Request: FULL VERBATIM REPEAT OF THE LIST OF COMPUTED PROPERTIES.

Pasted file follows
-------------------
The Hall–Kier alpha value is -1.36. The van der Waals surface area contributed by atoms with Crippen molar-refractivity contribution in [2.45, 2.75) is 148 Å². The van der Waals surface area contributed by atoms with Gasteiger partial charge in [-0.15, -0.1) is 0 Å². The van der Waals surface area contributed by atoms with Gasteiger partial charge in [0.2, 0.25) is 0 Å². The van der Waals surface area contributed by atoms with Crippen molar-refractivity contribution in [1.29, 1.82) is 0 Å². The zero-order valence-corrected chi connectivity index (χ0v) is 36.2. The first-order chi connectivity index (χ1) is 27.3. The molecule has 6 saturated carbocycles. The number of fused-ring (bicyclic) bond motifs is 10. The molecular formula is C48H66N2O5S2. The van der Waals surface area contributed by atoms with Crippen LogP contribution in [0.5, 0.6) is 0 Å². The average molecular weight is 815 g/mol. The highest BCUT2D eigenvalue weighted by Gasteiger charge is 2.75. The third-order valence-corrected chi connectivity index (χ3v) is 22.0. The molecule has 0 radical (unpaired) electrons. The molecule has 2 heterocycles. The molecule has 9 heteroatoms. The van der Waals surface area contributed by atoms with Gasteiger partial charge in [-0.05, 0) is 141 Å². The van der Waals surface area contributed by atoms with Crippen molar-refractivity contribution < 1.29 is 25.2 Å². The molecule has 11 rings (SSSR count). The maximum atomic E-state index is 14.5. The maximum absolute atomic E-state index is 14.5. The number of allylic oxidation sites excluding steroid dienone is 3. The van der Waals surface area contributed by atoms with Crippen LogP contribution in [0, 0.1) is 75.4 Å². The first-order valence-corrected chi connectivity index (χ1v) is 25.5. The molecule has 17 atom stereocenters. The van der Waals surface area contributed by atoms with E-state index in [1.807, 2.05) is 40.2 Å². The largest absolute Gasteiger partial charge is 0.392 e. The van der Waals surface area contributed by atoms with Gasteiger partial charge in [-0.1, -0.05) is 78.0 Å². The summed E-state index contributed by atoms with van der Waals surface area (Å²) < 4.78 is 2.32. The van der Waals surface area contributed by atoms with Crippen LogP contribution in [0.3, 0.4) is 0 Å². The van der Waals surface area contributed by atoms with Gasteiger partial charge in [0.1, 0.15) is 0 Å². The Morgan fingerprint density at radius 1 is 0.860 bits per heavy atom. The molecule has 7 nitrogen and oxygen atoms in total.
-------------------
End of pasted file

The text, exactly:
The Hall–Kier alpha value is -1.36. The van der Waals surface area contributed by atoms with Crippen molar-refractivity contribution in [2.45, 2.75) is 148 Å². The van der Waals surface area contributed by atoms with Gasteiger partial charge in [-0.15, -0.1) is 0 Å². The van der Waals surface area contributed by atoms with Gasteiger partial charge in [0.2, 0.25) is 0 Å². The van der Waals surface area contributed by atoms with Crippen molar-refractivity contribution in [1.29, 1.82) is 0 Å². The zero-order valence-corrected chi connectivity index (χ0v) is 36.2. The first-order chi connectivity index (χ1) is 27.3. The molecule has 6 saturated carbocycles. The number of fused-ring (bicyclic) bond motifs is 10. The molecular formula is C48H66N2O5S2. The van der Waals surface area contributed by atoms with Crippen LogP contribution in [0.5, 0.6) is 0 Å². The average molecular weight is 815 g/mol. The highest BCUT2D eigenvalue weighted by Gasteiger charge is 2.75. The third-order valence-corrected chi connectivity index (χ3v) is 22.0. The molecule has 0 radical (unpaired) electrons. The molecule has 2 heterocycles. The molecule has 9 heteroatoms. The van der Waals surface area contributed by atoms with Gasteiger partial charge in [-0.05, 0) is 141 Å². The van der Waals surface area contributed by atoms with Crippen molar-refractivity contribution < 1.29 is 25.2 Å². The molecule has 11 rings (SSSR count). The maximum atomic E-state index is 14.5. The maximum absolute atomic E-state index is 14.5. The number of allylic oxidation sites excluding steroid dienone is 3. The van der Waals surface area contributed by atoms with Crippen LogP contribution in [0, 0.1) is 75.4 Å². The first-order valence-corrected chi connectivity index (χ1v) is 25.5. The molecule has 17 atom stereocenters. The van der Waals surface area contributed by atoms with E-state index in [1.807, 2.05) is 40.2 Å². The largest absolute Gasteiger partial charge is 0.392 e. The van der Waals surface area contributed by atoms with Gasteiger partial charge in [-0.1, -0.05) is 78.0 Å². The summed E-state index contributed by atoms with van der Waals surface area (Å²) < 4.78 is 2.32. The van der Waals surface area contributed by atoms with Crippen LogP contribution in [0.3, 0.4) is 0 Å². The van der Waals surface area contributed by atoms with Gasteiger partial charge in [0.1, 0.15) is 0 Å². The Morgan fingerprint density at radius 1 is 0.860 bits per heavy atom. The molecule has 7 nitrogen and oxygen atoms in total.